All’s Well That Ends Well

One of the problem plays from my perspective. Why does Helena want to marry this man who so clearly does not want to marry her?
But, this performance triggered a new thought – was Shakespeare actually considering the whole issue of arranged marriage from the woman’s point of view? No one is upset when women are handed over to men that they don’t want to marry, so what would happen if the tables were turned? Given this screen, the play makes a lot more sense to me, especially when you consider the pressure that Elizabeth I was under all her life to marry for political benefits.
Good performances all around. Especially liked Tom Rooney.


About cathyriggall

Theatre junkie, who thinks live theatre is the ultimate form of living on the edge. You never know what will happen when an actor steps on the stage.
This entry was posted in 2008, Stratford. Bookmark the permalink.

2 Responses to All’s Well That Ends Well

  1. Keith says:

    Cathy’s suggestion about the role reversal makes a lot of sense. I wish I’d thought of that.I don’t find the behaviour of the lead characters so odd. Helena has grown up in Bertram’s household. He is what a lord is to her. When she is given the opportunity to marry a lord, why would she consider anyone else? Bertram isn’t upset at marrying Helena, he’s upset at marrying a Doctor’s Daughter. Yes, he’s immature and a bit of a fool, but it is understandable given his situation, particularly as he is trying to fill his father’s shoes and is very uncertain about his role. This production has a nice moment in the beginning where Helena is crying and Bertram gives her his handkerchief – as individuals they are okay together, it is their relative ranks that are a problem for a marriage.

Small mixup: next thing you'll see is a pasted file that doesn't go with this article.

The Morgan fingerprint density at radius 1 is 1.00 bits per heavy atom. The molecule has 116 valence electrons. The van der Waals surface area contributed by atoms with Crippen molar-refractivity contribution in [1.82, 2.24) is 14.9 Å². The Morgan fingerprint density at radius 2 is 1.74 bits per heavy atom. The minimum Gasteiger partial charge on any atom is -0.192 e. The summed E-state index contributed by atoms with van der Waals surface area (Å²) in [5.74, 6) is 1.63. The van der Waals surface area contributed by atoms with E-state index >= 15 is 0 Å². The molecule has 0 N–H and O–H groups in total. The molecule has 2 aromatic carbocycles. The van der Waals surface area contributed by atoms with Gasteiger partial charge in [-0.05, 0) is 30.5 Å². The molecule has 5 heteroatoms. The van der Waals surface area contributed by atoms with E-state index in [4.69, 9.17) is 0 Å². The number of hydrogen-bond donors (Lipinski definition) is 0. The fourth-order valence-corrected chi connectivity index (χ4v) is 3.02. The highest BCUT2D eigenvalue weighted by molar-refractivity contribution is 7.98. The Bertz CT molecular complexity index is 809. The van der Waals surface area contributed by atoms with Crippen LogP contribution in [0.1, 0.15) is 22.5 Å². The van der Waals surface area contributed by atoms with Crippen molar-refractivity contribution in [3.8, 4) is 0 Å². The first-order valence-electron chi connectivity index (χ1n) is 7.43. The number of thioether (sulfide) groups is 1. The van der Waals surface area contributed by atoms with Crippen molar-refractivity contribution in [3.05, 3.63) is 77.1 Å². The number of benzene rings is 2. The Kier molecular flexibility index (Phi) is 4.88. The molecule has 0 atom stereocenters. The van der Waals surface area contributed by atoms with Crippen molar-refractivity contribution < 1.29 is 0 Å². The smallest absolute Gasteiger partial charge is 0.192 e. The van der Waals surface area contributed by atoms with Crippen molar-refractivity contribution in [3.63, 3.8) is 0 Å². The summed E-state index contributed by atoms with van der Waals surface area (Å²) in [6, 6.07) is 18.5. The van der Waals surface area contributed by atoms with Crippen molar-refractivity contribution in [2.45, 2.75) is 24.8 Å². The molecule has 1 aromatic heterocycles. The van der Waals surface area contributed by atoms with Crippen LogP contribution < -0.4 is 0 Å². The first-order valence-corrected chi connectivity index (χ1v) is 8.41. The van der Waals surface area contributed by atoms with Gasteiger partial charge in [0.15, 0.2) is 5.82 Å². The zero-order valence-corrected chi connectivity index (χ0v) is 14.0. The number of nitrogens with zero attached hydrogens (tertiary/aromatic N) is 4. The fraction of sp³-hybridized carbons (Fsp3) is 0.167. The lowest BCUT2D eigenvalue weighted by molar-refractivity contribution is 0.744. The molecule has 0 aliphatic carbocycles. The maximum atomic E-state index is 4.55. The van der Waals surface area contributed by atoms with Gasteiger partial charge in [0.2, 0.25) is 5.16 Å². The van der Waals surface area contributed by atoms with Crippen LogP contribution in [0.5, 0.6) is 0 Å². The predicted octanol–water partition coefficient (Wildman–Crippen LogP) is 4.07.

2. Keith says:

    I forgot to add that I agree about Rooney’s Lavache, and to say Ouimette’s Lefew was good too.Nice clean direction by Marti Maraden too. Pity she hasn’t stayed around.

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